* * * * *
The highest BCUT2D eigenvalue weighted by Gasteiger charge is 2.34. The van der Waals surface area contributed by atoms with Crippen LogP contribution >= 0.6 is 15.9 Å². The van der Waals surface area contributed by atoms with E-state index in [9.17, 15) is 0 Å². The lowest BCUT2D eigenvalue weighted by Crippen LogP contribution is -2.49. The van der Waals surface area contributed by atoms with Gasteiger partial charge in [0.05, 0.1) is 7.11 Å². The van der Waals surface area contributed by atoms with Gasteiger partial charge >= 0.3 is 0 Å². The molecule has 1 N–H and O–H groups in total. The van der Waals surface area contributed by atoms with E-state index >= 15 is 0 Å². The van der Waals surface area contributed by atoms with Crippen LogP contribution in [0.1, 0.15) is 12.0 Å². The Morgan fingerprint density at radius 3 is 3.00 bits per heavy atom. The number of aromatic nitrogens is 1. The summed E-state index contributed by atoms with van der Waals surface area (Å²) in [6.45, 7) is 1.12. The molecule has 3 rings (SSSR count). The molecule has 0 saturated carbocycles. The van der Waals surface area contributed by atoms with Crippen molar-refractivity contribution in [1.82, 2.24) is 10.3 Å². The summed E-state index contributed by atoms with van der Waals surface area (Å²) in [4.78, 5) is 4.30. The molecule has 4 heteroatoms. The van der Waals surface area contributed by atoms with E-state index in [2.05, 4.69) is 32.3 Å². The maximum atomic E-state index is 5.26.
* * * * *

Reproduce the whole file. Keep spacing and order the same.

The highest BCUT2D eigenvalue weighted by Gasteiger charge is 2.34. The van der Waals surface area contributed by atoms with Crippen LogP contribution >= 0.6 is 15.9 Å². The van der Waals surface area contributed by atoms with E-state index in [9.17, 15) is 0 Å². The lowest BCUT2D eigenvalue weighted by Crippen LogP contribution is -2.49. The van der Waals surface area contributed by atoms with Gasteiger partial charge in [0.05, 0.1) is 7.11 Å². The van der Waals surface area contributed by atoms with Gasteiger partial charge >= 0.3 is 0 Å². The molecule has 1 N–H and O–H groups in total. The van der Waals surface area contributed by atoms with E-state index >= 15 is 0 Å². The van der Waals surface area contributed by atoms with Crippen LogP contribution in [0.1, 0.15) is 12.0 Å². The Morgan fingerprint density at radius 3 is 3.00 bits per heavy atom. The number of aromatic nitrogens is 1. The summed E-state index contributed by atoms with van der Waals surface area (Å²) in [6.45, 7) is 1.12. The molecule has 3 rings (SSSR count). The molecule has 0 saturated carbocycles. The van der Waals surface area contributed by atoms with Crippen molar-refractivity contribution in [1.82, 2.24) is 10.3 Å². The summed E-state index contributed by atoms with van der Waals surface area (Å²) in [4.78, 5) is 4.30. The molecule has 4 heteroatoms. The van der Waals surface area contributed by atoms with E-state index in [2.05, 4.69) is 32.3 Å². The maximum atomic E-state index is 5.26.